Rattlesnake Bites- First Aid, Treatment, and Myths; Personal Locator Beacons; Everett Ruess

29 October 2009

I first wrote about rattlesnakes a few years back on the Desert Explorer website. The research was as much for myself as for visitors to the site. My goal was to find out the truth about rattlesnake bites.  Some of the questions I addressed, or tried to, included asking what first aid measures should be employed. What kind of treatment can be administered if you are deep in the bush and cannot get to medical help? Is the venom of young snakes more potent than older snakes? And does the latest suction device, the Sawyer Extractor, really work?

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I searched the web, visited the library, and called the Poison Control Center with a list of questions.  My main question for the Poison Control Center was about treatment, about what to do if I was a five-day walk from help. I called them a number of times, as my research developed, and asked that question again and again.  I got the same answer: “Seek medical attention.”  None of the doctors I spoke with would commit to anything beyond that statement.

A good friend of mine told me how he encountered the same answer in a seminar he attended as an environmental scientist. The treatment for rattlesnake bite: “Seek medical attention.” On a recent trip to Utah one of my fellow canyoneers told me how she heard the same phrase during a wilderness medicine course.

With this in mind I decided to revisit my rattlesnake bite research.  I have since scoured the web for more recent data, finding quite a bit including literature about Crotaline Fab antivenom (a brand name antivenom) and it’s effectiveness, the toxicity of venom and it’s possible increase in potency,  and recent studies on the epidemiology of snakebite and trends in mortality rates.

I also made a couple of calls to the Poison Control Center, still asking the same questions and getting the same answer, but this time with a qualifying statement.  I asked my usual question about what to do if I am a five-day walk from medical help and get bitten by a rattlesnake. On my second call I was given the usual answer, but I had been persistent enough in my questioning that the doctor added to his stock statement: “Seek medical attention, or die.” Finally an answer, but not the one I wanted to hear.  He told me that there is no field treatment, made it sound like first aid should be quick, and limited to stabilisation of the patient, and was resoundingly against suction devices such as the Sawyer Extractor. Here he made a good point saying that if you can extract 30% of the venom, as the manufacturer states, the other 70%  is still in your system and just as likely to kill you if you don’t get antivenom. (I will still carry the Extractor with me- if there is at least some chance that it might help save my life, it’s worth the few ounces of weight.)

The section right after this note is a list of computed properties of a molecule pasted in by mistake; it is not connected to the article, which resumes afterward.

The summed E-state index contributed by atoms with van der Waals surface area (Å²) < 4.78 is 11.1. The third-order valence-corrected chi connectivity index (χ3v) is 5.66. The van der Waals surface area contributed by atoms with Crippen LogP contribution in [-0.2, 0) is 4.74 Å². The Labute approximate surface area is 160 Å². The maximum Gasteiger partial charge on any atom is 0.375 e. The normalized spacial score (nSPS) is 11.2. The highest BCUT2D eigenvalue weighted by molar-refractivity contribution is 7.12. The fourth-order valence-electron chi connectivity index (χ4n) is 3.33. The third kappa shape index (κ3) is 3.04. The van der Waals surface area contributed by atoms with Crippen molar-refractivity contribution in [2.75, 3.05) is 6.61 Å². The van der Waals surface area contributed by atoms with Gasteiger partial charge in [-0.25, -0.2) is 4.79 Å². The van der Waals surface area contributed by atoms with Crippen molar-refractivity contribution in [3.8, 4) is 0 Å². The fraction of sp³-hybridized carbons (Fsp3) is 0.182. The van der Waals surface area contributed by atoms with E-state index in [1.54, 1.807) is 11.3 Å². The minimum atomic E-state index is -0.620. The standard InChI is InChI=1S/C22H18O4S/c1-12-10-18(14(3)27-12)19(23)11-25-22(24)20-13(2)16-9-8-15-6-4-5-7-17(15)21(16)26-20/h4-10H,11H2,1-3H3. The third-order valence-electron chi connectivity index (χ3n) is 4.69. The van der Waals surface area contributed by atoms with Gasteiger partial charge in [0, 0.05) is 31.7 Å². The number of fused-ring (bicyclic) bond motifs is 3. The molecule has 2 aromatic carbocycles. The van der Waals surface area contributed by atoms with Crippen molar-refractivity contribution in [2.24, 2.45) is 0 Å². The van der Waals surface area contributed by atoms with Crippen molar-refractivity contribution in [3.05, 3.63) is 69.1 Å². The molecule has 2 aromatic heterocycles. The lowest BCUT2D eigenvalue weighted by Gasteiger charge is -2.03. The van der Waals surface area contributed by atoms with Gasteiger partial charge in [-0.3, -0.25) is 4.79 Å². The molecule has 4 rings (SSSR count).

Personal Locator Beacons
This same doctor made another good point- if you walk off  into the bush, are many days away from help,  and are bitten, the only sure way to save yourself is by having a satellite phone or a Personal Locator Beacon (PLB). Rattlesnake bites might be reason enough to look into a PLB, something I have never considered before. And oddly enough today I found an article online about abuses of PLB’s by people who probably shouldn’t have been let out into the wilderness alone anyway, using it to call for help because their water tasted salty. This a far cry from Dave Foreman’s fantasy Primeval Wilderness where there would be no trails, no signs, no guidebooks,  no maps, and no rescue. True Wilderness, with a capital W. So much for that. For more PLB stories, click here.

Red more about rattlesnakes, bites, first aid, and find links to some of the data I found at the Desert Explorer website.

Everett Ruess
In case you didn’t hear, Everett Ruess is no longer found.  The family had doubts that the bones found along Comb Ridge really were those of Ruess and sought a second DNA test from the Armed Forces DNA lab. The test results conclusively stated that the remains were not those of Everett Ruess.  The remains found along Comb Ridge are now being returned to the Navajo Nation, as they are not those of a caucasian. So the mystery of Ruess’ disappearance remains a mystery. And I still have an excuse for crawling around amongst the rocks searching for bones in the Utah desert.

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North Wash Canyoneering Trip, Rock Art

13 October 2009

I have just returned from a long weekend in North Wash with a group from the Boulder area.  We were in the canyons throughout the day on Friday and Saturday, and on Sunday morning.  We managed Blarney Canyon on Friday, a first canyon for many of us, then Leprechaun Canyon’s left and middle fork on Saturday, and finished with the right fork of Leprechaun Canyon on Sunday.  Each canyon day was about 5 to 8 hours long. Friday was longer for those that went through both forks of Blarney. Saturday was longer for those that went through the left and middle forks of Leprechaun. These are considered beginner canyons, rated “G” for the most part (middle Leprechaun is a “PG”), and they were a great place to start. A selection of photos form the weekend can be found on the Desert Explorer Flickr page.

Canyoneering- Equipment and Climbing Skills
Canyoneering is not for everyone.  It can be strenuous and challenging both  physically and mentally, not to mention dangerous. Our group was “fully informed”; we all had a pretty good idea of what we were getting into and  everyone seemed to be up for the challenge. Everyone was helpful and encouraging as we moved down the canyons. And we had knowledgeable and competent leaders.  Ours was a group operation and it held together well, something important in any group activity, but even more important in an activity such as this where lives could be at risk.

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Moving down canyon, Blarney Canyon, North Wash.